Rachel Laven and Grace Pettis, two Austin, Texas-based artists combined their presence over at the Green Note on March 11th, 2020. Laven has been living up in Leeds for 6-months and Pettis was on her first proper visit to London. Although they probably would have eventually met in Austin, the two met at a songwriter’s festival and decided to tour Europe together.
The pandemic hadn’t hit London fully yet, but it was looming over the evening. They played a great couple of sets together, trading off Rachel’s guitar between songs in a round format. You could immediately tell that they enjoy being together as much as they love being on stage in front of an audience. Two different styles, both intriguing and full of emotion and force. Impressive singers and songwriters no doubt, but we do get spoiled with such amazing artist regularly at the Green Note. Check out this playlist here to get an idea of their sound.
We caught up with them just after the soundcheck before the gig.
Rachel: I’ll have a whiskey and coke.
Grace: I’ll have a whiskey and whiskey.
Despite their wide-eyed, charming demeanors, they are both battle-hardened gig road-warriors. Each comes from a family of musicians. Pettis’ father, Pierce Pettis, is a professional songwriter and singer and despite his efforts to convince her not to follow down the same road, she did.
GP – My father started out in Muscle Shoals, Alabama and basically has been on the road ever since. My brothers all play also. When I was little I ran my father’s merch table at his gigs. A five-year old girl in pigtails can sell a lot of stuff. We would all lick stamps on his fan postcard mailings. My parents are divorced now, but the one common front is try to talk me out of being a professional musician.
RL – My parent both played music around their full-time jobs. When I was five, I was up on stage singing in their cover band. By ten I had a picked-up the guitar as did my brother. So we became this family group. I’m the only one who took it to the next level.
JH – So, when you all play who’s in charge?
RL- Me, I’m always in charge! Even when I was twelve-years old, the managers would always come over to me and pay us.
GP – No one is in charge in our family. It gets difficult. I’m pretty stable though, no addictions or mood issues. I prefer all my drama to be fictional.
JH – Grace, this is your first visit to London?
GP- Yes, I was at Glastonbury once. We had a walk around the Camden canal earlier, wonderful vibe.
RL – I’ve played the Green Note before a few times. I had seen it mentioned on all the rosters of my favorite musicians, so it became a goal for me to get on the stage here. It’s the best venue for folk and country in London. It’s my go-to.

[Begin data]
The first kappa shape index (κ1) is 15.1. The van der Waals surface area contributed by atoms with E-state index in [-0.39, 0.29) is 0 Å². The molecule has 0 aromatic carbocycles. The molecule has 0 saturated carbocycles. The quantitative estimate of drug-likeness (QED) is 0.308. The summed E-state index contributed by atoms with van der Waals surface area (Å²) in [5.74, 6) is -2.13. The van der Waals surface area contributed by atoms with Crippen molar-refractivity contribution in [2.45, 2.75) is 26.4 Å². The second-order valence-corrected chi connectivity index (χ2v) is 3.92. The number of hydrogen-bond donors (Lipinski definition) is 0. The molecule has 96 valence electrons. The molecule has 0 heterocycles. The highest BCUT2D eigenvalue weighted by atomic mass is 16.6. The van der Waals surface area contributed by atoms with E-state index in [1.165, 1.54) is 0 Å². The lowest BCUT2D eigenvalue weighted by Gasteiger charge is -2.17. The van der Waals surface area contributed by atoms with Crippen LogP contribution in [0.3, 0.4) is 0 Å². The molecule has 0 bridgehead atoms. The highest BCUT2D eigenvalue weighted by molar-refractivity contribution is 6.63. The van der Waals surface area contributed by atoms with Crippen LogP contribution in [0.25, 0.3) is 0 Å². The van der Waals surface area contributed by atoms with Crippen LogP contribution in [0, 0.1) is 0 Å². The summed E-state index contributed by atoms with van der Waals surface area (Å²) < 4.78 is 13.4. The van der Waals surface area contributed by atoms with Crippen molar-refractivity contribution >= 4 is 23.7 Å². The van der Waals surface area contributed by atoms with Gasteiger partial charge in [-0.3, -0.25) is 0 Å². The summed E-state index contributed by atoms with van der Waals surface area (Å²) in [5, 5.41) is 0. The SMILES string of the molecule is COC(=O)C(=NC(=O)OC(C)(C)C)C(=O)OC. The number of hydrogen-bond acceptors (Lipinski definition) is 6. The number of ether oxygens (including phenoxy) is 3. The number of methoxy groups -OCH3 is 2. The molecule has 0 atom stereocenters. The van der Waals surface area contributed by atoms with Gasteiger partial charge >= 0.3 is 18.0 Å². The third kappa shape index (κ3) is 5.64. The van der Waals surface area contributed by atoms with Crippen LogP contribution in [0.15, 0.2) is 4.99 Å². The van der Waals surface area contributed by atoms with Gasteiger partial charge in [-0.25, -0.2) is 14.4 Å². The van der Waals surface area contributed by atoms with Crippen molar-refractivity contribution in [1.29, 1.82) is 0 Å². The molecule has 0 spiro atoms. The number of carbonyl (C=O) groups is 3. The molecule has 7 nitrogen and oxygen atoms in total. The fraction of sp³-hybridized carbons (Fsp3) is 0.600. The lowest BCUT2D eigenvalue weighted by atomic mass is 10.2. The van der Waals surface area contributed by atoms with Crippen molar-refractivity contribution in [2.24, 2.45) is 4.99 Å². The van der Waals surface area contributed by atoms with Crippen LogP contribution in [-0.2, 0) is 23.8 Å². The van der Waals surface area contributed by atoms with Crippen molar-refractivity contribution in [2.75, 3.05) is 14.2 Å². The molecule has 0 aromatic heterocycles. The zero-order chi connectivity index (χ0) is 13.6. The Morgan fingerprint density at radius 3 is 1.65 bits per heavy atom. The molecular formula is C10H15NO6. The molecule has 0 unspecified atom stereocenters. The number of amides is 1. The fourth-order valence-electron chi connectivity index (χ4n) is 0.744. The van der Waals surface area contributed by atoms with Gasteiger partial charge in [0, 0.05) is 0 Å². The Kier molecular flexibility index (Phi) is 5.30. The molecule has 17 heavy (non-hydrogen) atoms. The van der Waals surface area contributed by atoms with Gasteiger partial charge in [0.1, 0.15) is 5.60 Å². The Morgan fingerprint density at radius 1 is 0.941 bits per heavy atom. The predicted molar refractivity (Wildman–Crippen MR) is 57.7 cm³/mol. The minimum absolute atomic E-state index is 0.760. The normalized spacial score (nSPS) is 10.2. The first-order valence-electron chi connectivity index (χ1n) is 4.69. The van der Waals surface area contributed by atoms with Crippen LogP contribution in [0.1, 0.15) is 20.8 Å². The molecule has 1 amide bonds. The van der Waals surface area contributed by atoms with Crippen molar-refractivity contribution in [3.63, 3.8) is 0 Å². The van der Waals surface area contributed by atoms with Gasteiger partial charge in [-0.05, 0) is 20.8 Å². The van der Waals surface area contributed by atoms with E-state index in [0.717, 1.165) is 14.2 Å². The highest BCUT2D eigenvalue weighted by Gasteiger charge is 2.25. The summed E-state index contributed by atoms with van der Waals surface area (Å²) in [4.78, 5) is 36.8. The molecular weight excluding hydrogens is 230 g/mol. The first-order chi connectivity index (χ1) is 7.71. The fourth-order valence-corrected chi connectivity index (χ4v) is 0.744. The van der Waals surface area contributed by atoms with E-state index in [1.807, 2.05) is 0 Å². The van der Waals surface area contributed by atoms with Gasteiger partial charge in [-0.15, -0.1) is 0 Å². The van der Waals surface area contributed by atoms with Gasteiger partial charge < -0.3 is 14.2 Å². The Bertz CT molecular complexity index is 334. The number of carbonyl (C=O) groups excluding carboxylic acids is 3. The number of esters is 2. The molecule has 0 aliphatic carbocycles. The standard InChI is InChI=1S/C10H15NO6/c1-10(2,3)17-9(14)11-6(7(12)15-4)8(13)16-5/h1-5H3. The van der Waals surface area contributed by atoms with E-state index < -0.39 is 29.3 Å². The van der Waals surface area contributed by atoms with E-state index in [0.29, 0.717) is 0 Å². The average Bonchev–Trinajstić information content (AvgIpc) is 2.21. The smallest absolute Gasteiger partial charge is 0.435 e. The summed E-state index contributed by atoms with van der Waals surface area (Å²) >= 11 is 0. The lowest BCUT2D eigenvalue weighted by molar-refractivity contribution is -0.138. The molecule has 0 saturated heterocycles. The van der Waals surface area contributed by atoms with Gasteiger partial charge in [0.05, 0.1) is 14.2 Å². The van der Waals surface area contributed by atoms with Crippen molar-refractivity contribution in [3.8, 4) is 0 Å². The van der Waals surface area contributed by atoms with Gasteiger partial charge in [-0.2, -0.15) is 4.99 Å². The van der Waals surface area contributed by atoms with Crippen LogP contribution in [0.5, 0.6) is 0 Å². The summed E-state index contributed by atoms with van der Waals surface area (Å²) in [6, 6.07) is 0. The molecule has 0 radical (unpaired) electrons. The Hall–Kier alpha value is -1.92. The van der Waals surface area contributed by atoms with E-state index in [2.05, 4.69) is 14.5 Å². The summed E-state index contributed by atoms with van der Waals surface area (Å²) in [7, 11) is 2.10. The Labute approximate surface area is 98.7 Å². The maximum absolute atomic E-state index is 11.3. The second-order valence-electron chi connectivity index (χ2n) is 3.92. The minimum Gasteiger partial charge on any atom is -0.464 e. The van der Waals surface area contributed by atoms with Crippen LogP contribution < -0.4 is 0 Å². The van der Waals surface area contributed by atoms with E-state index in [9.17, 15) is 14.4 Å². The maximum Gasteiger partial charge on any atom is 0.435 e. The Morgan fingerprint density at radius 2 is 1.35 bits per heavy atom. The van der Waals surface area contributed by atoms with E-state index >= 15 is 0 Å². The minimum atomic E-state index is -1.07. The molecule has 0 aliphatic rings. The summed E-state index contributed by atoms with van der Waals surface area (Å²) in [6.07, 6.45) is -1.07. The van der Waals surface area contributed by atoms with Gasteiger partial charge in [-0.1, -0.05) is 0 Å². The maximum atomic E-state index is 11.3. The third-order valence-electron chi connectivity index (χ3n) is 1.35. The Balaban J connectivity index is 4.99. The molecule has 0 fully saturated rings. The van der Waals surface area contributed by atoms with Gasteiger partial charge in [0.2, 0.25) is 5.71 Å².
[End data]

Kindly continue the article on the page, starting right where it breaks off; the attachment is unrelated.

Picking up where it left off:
JH – Coming from Austin that says a lot.
GP – Austin is a great place for music. It’s a perfect place to start-out or end-up. In the middle people go to LA. It’s pretty liberal with lots of students and more than a few hippies. Now there are also a lot of tech companies. As the state capital, it’s proud to be part of Texas. The Texan spirit also supports local bands. People wear jewelry around their necks in the shape of Texas. You don’t see too many people wearing Florida around their neck – that also looks obscene (unless it’s Florida man).
JH – How do you find being in Europe?
RL – In a way it’s a return. My family left Holland in 1953 and ended-up in San Antonio.
GP- We’re all from the Appalachians and have a mix of Scottish, English and Irish roots. They all played fiddles and brought the melodies and songs over from Europe with them.
JH – Maybe that’s why Brits love country music so much. What types of songs are you working on now?
GP – I got sort of tired about writing about myself, so I’m writing about my friends now (check out her new track Landon).
RL – I’m the exact opposite – everything is very inward now that I’m are up alone with my husband in Leeds. When we got there the weather was all raining and we felt isolated. The new songs are about depression.
JH – sounds like the Blues?
GP – Blues are usually about things that go wrong for people. I like to think of Folk and Country and two sides of the same coin. Folk confronts people about their presumptions. Folk makes people think about things they have taken for granted. Country affirms things we all know. Both are written by the average person. Where Country leans to be more conservative, Folk is more liberal. They balance each other out. I like to be in the middle of that.
RL – Americana tries to get the best of both.
GP – Both though are also really only about white people. The story about Southern black people is not represented at all in Folk or Country.
RL – Neither is the Mexican story and in San Antonio that is 75% of all the people there.
GP – So a lot is missing. I want to be on the side of change and not be complicit in the white-washing of the South that is so common. Yet, I also don’t write songs with an agenda. Some people can make that work, but I can’t do it.
RL – If we did have an agenda it would be feminist. There is a lot of common ground that needs to be addressed for women.